Your shiny new smart TV is spying on you. Here’s a look at how it does spy and how to stop or at least limit ad tracking.
In addition to being tracked while using apps on your phone and when online, your TV is doing a good job of spying on you, too. Here is a look at some helpful information on how your TV spies. And how to stop it – erm, limit it at least.
How Your TV Spies On You
The feature is called Automatic Content Recognition (ACR). It is used to spy on your viewing habits, regardless of what you’re watching. It attempts to identify what you watch via cable, over-the-air, streaming services, as well as DVDs and Blu-rays. In addition to determining what you’re watching, it is used to target ads and other marketing purposes.
As an example, Vizio was fined $2.2 million for not properly disclosing how it shares tracking information on 11 million of its TV sets. And if that isn’t enough, the CIA’s “Weeping Angel” hack turned Samsung TVs into live mics. Those are just two real-world examples of the types of tracking that can be done using your TV.
Like your PC or any device, the minute you connect your smart TV to your Wi-Fi, it relays your location, the TV’s information, and more. To help protect yourself, don’t keep your smart TV connected to your Wi-Fi and use a third-party set-top box or stick. They have more features to help you stop tracking — more on that below.
But in all likelihood, you’ll need to connect your TV to the internet to download new firmware updates. Most manufacturers don’t provide a way to download individual firmware updates so you can manually install them yourself locally. And unfortunately, the only way to connect to the internet to get your firmware is to completely set it up – like a Roku TV, for example. And if you aren’t able to disconnect it from the network, you can try to disable tracking through the TV’s settings.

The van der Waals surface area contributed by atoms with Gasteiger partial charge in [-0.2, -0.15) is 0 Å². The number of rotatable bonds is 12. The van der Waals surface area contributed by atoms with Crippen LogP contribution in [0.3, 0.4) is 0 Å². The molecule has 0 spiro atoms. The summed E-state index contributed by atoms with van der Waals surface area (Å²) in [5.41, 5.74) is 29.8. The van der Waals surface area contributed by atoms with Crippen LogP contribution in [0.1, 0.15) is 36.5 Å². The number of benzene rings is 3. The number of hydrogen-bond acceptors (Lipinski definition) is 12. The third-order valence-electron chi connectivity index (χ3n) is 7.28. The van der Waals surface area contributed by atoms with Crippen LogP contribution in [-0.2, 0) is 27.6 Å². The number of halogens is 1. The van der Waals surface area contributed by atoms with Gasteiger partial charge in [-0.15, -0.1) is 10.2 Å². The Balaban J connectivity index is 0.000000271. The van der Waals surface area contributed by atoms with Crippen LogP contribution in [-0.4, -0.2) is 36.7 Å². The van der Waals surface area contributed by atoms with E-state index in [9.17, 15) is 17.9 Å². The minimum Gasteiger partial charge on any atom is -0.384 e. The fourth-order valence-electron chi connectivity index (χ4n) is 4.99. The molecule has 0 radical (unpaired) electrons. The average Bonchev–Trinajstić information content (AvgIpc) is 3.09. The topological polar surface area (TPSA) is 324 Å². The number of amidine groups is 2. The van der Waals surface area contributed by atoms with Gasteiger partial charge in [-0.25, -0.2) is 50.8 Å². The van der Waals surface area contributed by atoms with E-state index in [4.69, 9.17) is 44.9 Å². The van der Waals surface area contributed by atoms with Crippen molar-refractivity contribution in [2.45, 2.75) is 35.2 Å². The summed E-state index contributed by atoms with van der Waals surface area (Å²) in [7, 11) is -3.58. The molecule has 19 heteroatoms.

Prevent Spying and Ad Tracking on Set-top Boxes
Your set-top box is keeping track of what you watch via the apps you have installed on it. You can do your best to limit ad-tracking, though. When you turn off ad tracking, it notifies providers like Netflix or Amazon that you don’t want to be tracked. But there’s no guarantee it will happen as Roku or Apple can’t enforce it. For more on limiting ad tracking check out our article on how to limit ad tracking on Roku, Fire TV, Apple TV, and Chromecast.
Don’t Use a Smart TV App on Your Phone
Another way tracking information can be relayed back to the home base is by installing a smart tv manufacture’s mobile app. So, if possible, don’t install those new apps on your phone just because you can. As you use a Samsung remote app, for example, it will send all sorts of data points back to the mothership. And while you’re at it, forget installing the Roku or Fire TV app on your smartphone, too.
It’s virtually impossible to buy just a “dumb” TV anymore. So, your best bet is to never connect your TV to Wi-Fi. And just connect a Roku, Apple TV, or other external devices. Then you can disable or limit tracking through it, but still, that won’t block all tracking.